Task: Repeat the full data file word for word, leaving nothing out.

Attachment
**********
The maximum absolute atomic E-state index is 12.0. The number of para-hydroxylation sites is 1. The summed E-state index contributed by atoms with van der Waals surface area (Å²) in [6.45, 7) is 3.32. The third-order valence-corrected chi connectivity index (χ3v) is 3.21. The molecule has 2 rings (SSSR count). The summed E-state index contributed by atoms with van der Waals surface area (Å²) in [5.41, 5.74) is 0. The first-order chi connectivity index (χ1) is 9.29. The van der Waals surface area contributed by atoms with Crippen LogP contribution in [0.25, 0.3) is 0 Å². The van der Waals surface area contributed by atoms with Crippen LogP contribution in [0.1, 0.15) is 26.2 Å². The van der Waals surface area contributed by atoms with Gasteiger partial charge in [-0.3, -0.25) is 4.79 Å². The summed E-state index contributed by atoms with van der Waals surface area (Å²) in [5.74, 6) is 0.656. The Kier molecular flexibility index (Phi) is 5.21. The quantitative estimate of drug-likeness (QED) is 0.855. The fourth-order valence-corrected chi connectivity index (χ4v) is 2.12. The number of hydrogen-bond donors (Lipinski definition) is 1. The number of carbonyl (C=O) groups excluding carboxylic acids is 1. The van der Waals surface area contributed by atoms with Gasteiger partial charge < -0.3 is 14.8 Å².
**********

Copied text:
The maximum absolute atomic E-state index is 12.0. The number of para-hydroxylation sites is 1. The summed E-state index contributed by atoms with van der Waals surface area (Å²) in [6.45, 7) is 3.32. The third-order valence-corrected chi connectivity index (χ3v) is 3.21. The molecule has 2 rings (SSSR count). The summed E-state index contributed by atoms with van der Waals surface area (Å²) in [5.41, 5.74) is 0. The first-order chi connectivity index (χ1) is 9.29. The van der Waals surface area contributed by atoms with Crippen LogP contribution in [0.25, 0.3) is 0 Å². The van der Waals surface area contributed by atoms with Crippen LogP contribution in [0.1, 0.15) is 26.2 Å². The van der Waals surface area contributed by atoms with Gasteiger partial charge in [-0.3, -0.25) is 4.79 Å². The summed E-state index contributed by atoms with van der Waals surface area (Å²) in [5.74, 6) is 0.656. The Kier molecular flexibility index (Phi) is 5.21. The quantitative estimate of drug-likeness (QED) is 0.855. The fourth-order valence-corrected chi connectivity index (χ4v) is 2.12. The number of hydrogen-bond donors (Lipinski definition) is 1. The number of carbonyl (C=O) groups excluding carboxylic acids is 1. The van der Waals surface area contributed by atoms with Gasteiger partial charge < -0.3 is 14.8 Å².